Lasting Powers of Attorney: recent key developments
I attended the Association of Lawyers for Children Conference last week, “Modern Families in Modern Britain: Is law keeping pace with medical and research advances?”
What a thought provoking day it was. The conference started with a fascinating and informative keynote speech from Mrs Justice Theis who took us through the vast changes we have seen in the structure of family relationships from the 1970s to date and how the Family Court has grappled with the legal issues involved. She also gave us an insight and her own thoughts about how things may develop over the coming years.
The conference included presentations from a leading IVF consultant, a fellow surrogacy lawyer, a human rights barrister, a research psychologist with expertise in lesbian & gay parenting and the director of research at BAAF (the British Association for Adoption and Fostering). A varied discussion was had, with views from the point of view of adoption, donor conception, same sex parenting and surrogacy.
From the conference, the key themes and challenges that stood out for us and which we increasingly encounter in working with intended parents in surrogacy cases were:
Much of the discussion during the day was around surrogacy and the need for both reform of the current laws in the UK as well as an international convention to regulate the industry (as discussed in our blog on “International surrogacy laws are not keeping up with changing social patterns”). In a recent judgment of Mr Justice Moylan in the High Court, the Judge expressed a similar view:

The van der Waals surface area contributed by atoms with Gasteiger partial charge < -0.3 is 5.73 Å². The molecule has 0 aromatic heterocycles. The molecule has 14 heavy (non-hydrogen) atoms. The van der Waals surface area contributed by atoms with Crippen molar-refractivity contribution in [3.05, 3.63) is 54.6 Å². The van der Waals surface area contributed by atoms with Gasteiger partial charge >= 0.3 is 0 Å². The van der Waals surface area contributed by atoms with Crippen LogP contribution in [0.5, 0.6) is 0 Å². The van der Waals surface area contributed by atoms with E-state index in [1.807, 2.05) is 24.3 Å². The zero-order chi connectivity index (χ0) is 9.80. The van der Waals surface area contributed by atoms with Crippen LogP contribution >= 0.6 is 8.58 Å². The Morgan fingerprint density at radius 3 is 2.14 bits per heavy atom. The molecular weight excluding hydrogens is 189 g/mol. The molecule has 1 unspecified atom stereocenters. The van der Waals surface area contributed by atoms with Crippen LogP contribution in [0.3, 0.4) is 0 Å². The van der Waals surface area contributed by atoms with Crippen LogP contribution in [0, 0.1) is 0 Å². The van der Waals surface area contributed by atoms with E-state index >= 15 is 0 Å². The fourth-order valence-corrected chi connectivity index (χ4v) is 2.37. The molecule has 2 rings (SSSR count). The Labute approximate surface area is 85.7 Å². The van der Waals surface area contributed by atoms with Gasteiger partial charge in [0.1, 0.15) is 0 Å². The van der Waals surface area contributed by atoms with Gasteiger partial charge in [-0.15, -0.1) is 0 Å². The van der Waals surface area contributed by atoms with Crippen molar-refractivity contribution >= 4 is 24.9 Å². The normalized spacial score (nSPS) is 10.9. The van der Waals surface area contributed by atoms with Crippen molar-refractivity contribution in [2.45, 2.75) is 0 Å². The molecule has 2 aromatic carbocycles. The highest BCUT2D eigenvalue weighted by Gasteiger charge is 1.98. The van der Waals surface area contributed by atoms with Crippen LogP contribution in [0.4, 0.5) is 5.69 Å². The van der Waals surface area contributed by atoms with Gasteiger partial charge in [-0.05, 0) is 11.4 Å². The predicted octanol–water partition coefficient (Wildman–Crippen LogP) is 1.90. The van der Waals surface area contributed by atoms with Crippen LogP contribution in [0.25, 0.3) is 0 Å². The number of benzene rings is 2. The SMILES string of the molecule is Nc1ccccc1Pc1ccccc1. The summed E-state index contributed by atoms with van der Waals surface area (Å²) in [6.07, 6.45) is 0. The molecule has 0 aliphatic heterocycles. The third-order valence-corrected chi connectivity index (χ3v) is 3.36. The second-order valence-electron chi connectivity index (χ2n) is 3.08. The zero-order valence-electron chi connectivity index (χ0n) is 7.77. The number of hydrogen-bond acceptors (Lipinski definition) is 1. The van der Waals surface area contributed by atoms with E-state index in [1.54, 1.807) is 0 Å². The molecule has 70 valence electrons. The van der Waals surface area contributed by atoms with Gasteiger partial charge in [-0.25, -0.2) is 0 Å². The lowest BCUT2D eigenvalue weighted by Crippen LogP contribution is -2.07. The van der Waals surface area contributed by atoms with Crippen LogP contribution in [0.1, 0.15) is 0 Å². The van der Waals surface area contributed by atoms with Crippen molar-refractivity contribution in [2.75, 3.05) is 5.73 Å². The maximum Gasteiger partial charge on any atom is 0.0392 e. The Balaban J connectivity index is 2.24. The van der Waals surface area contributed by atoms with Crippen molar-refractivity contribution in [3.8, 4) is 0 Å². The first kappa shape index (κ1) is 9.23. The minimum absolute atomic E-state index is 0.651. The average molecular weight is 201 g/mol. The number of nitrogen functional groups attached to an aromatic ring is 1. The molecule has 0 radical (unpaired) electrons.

“There is, in my view, a compelling need for a uniform system of regulation to be created by an international instrument in order to make available an appropriate structure in respect of what can only be described as the surrogacy market.”
One of the conditions for making a parental order in a surrogacy situation is that the application must be made within 6 months of a child’s birth. It has never been clear to surrogacy lawyers why this deadline is imposed and there was discussion about allowing Judge’s some discretion to extend the time limit for parents who haven’t made the application in the time limit. We hope this will happen sooner rather than later, to ensure a secure legal footing for all children born of surrogacy arrangements.
There may well be difficulties in the future for parents who have not applied for parental orders following surrogacy arrangements; when they come to renew passports, the passport office is starting to ask questions and to ask for a copy of the parental order. If parents do not have parental responsibility, they could find themselves in real difficulties applying for and to renew a child’s passport. Families who have gone through an international surrogacy process are often understandably focussed on obtaining a British passport as quickly as possible so their child can come to the UK. The parental order can seem like a secondary concern and this can be complicated by the delay in returning to the UK which can sometimes exceed the six month window for a parental order application. It is vital for families to think early about both the family and immigration issues. We are able to help manage both processes for clients so that they don’t sacrifice their opportunity to obtain a parental order while going through the often lengthy and frustrating process of applying for an initial child passport.
For further information on international surrogacy law, please see our services page on this subject and feel free to contact us.
You may also be interested to read other blogs and articles about the complexities and developments in international surrogacy.
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